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Cal/OSHA: Protect Your Workers Against Heat-Related Illness

Heat advisories have been issued across the state.

In anticipation of upcoming rising temperatures, California's state-run OSHA is advising employers to take the steps necessary to protect outdoor workers.

The National Weather Service reports that temperatures could reach triple digits in in Fresno, Kern, Kings and Tulare counties and forecasts high heat throughout inland parts of the state next week.

Cal/OSHA indicates the following steps must be taken to prevent heat-related illness:

  • Plan – Develop and implement an effective written heat illness prevention plan that includes emergency response procedures.
  • Training – Train all employees and supervisors on heat illness prevention.
  • Water – Provide drinking water that is fresh, pure, suitably cool and free of charge so that each worker can drink at least 1 qt. per hour, and encourage workers to do so.
  • Shade – Provide shade when workers request it and when temperatures exceed 80 degrees. Encourage workers to take a cool-down rest in the shade for at least five minutes. They should not wait until they feel sick to cool down.

The agency also is reminding companies that heat prevention compliance is part of the state's heat illness prevention regulation and other workplace safety and health requirements.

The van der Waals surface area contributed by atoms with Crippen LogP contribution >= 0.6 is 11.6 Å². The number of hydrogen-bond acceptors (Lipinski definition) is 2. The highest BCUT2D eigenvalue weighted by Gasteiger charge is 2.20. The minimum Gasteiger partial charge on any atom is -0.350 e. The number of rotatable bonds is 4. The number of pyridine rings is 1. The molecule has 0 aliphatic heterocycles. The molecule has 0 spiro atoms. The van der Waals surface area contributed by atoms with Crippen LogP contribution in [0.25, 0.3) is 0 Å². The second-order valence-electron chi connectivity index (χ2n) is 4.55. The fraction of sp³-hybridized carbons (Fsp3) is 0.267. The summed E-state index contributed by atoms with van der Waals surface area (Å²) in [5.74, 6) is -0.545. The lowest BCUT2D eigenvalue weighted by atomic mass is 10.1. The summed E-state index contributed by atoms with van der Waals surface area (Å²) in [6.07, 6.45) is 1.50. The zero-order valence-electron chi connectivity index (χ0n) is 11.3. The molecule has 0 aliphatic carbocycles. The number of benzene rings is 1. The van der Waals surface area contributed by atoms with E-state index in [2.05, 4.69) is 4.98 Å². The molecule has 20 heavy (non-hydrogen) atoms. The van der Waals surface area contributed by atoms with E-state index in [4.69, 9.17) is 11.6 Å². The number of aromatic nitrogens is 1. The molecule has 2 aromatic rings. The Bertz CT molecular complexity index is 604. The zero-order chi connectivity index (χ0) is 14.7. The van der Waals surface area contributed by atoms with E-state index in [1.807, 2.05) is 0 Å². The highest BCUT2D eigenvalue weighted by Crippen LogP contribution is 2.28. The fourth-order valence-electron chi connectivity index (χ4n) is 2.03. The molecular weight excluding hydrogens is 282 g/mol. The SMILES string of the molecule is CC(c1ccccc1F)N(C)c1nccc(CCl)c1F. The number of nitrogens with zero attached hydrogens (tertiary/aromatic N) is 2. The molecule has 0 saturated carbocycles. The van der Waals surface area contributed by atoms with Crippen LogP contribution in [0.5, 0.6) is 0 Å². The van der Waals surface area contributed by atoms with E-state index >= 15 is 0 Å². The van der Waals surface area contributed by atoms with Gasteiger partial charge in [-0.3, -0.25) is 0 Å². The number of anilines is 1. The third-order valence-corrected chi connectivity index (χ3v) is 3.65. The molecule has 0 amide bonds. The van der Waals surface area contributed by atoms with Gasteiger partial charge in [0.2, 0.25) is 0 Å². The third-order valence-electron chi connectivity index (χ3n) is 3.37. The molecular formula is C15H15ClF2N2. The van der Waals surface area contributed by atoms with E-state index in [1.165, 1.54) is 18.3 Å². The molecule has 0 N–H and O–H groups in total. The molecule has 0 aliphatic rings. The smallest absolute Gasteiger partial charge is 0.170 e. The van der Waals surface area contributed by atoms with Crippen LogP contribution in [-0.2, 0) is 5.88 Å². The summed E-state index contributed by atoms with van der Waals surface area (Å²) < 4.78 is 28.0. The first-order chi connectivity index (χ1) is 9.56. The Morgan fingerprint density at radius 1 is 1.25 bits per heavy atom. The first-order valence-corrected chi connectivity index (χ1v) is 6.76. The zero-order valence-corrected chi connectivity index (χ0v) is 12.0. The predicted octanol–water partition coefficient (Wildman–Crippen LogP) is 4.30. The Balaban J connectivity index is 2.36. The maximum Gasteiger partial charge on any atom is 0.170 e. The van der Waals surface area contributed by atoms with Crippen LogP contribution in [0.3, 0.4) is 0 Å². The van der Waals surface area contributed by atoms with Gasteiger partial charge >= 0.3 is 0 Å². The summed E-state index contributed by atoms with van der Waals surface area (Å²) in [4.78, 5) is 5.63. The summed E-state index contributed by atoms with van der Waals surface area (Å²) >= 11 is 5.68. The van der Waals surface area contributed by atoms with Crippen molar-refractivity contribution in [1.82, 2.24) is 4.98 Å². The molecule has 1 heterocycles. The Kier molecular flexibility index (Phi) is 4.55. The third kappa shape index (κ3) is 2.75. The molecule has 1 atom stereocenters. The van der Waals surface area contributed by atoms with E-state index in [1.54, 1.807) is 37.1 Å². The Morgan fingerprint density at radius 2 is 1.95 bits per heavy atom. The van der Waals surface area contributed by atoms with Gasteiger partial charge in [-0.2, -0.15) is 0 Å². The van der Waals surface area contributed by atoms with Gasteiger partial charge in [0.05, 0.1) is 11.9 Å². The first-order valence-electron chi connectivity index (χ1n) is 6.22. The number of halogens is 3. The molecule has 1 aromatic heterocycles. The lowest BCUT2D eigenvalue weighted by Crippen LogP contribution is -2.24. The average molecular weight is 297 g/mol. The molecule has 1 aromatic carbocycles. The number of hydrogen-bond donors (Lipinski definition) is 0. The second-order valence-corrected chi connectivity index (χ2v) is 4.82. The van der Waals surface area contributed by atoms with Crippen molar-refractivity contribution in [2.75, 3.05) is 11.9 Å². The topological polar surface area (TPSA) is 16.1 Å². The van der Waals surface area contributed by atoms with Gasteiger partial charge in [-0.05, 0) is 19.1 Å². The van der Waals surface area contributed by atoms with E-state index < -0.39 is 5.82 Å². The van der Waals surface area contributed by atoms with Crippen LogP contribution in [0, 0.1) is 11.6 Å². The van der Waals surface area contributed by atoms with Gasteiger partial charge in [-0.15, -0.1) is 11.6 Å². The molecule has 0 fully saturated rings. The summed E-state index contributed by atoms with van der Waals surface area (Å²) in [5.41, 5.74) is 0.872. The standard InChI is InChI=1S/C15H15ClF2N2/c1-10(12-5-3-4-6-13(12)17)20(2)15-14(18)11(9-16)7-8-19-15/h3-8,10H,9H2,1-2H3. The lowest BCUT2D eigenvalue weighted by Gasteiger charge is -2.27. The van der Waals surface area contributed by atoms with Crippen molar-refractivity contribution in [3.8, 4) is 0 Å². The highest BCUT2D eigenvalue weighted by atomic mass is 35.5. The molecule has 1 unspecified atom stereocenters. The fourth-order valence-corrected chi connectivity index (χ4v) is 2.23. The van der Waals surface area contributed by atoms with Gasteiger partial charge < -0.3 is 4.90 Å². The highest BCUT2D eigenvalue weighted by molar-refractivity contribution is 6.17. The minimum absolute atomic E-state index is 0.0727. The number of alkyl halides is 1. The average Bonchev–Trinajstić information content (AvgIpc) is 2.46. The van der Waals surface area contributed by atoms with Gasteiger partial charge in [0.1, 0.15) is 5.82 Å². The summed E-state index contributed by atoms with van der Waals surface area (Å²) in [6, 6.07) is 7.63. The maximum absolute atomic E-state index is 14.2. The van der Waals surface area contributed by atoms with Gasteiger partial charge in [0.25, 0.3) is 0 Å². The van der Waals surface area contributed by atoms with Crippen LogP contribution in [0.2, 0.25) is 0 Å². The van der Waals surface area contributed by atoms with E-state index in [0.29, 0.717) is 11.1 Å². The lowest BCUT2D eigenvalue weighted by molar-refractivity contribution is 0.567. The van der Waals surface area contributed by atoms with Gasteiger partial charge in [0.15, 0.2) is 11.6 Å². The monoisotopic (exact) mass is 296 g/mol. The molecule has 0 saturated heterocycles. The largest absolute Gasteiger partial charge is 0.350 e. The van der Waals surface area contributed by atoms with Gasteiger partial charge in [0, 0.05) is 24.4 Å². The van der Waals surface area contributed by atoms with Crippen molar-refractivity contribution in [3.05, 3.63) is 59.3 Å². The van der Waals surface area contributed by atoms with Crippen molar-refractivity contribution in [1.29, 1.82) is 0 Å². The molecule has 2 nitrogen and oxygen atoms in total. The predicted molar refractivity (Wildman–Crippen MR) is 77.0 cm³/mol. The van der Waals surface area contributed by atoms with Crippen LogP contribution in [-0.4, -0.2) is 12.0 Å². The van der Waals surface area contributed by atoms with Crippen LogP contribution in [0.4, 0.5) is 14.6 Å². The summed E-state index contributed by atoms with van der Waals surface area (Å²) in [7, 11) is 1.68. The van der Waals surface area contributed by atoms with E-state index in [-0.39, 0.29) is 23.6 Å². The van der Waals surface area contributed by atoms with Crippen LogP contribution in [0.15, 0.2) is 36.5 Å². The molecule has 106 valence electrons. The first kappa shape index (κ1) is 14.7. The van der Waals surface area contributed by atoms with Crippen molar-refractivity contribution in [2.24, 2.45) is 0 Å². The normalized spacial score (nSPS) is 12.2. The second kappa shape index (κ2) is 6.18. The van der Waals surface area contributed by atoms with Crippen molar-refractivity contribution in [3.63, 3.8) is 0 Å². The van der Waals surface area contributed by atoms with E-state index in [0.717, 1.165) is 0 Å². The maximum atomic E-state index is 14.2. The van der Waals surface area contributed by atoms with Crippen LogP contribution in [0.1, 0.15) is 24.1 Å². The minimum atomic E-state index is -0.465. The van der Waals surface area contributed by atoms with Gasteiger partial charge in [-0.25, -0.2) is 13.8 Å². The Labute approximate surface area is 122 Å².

Investigators regularly inspect outdoor job sites to ensure companies are following these standards.

Workers who experience overheating should take cover in the shade until heat-related symptoms dissipate. Employers with pre-existing medical conditions that reduce heat tolerance, such as diabetes, high pressure or on anti-inflammatory medications, should take extra precautions.

To prevent heat illness, Cal/OSHA states it is crucial that supervisors are effectively trained on emergency procedures in case a worker gets sick. This helps ensure sick employees receive treatment immediately and that the symptoms do not develop into a serious illness or death.

Cal/OSHA’s Heat Illness Prevention special emphasis program, the first of its kind in the nation, includes enforcement of heat regulations as well as multilingual outreach and training programs for California’s employers and workers. Detail on heat illness prevention requirements and training materials are available online on Cal/OSHA’s Heat Illness Prevention web page and the 99calor.org informational website. A Heat Illness Prevention online tool is also available on Cal/OSHA’s website.

Complaints about workplace safety and health hazards can be filed confidentially with Cal/OSHA district offices. Employees with work-related questions or complaints may contact DIR’s Call Center in English or Spanish at 844-LABOR-DIR (844-522-6734).

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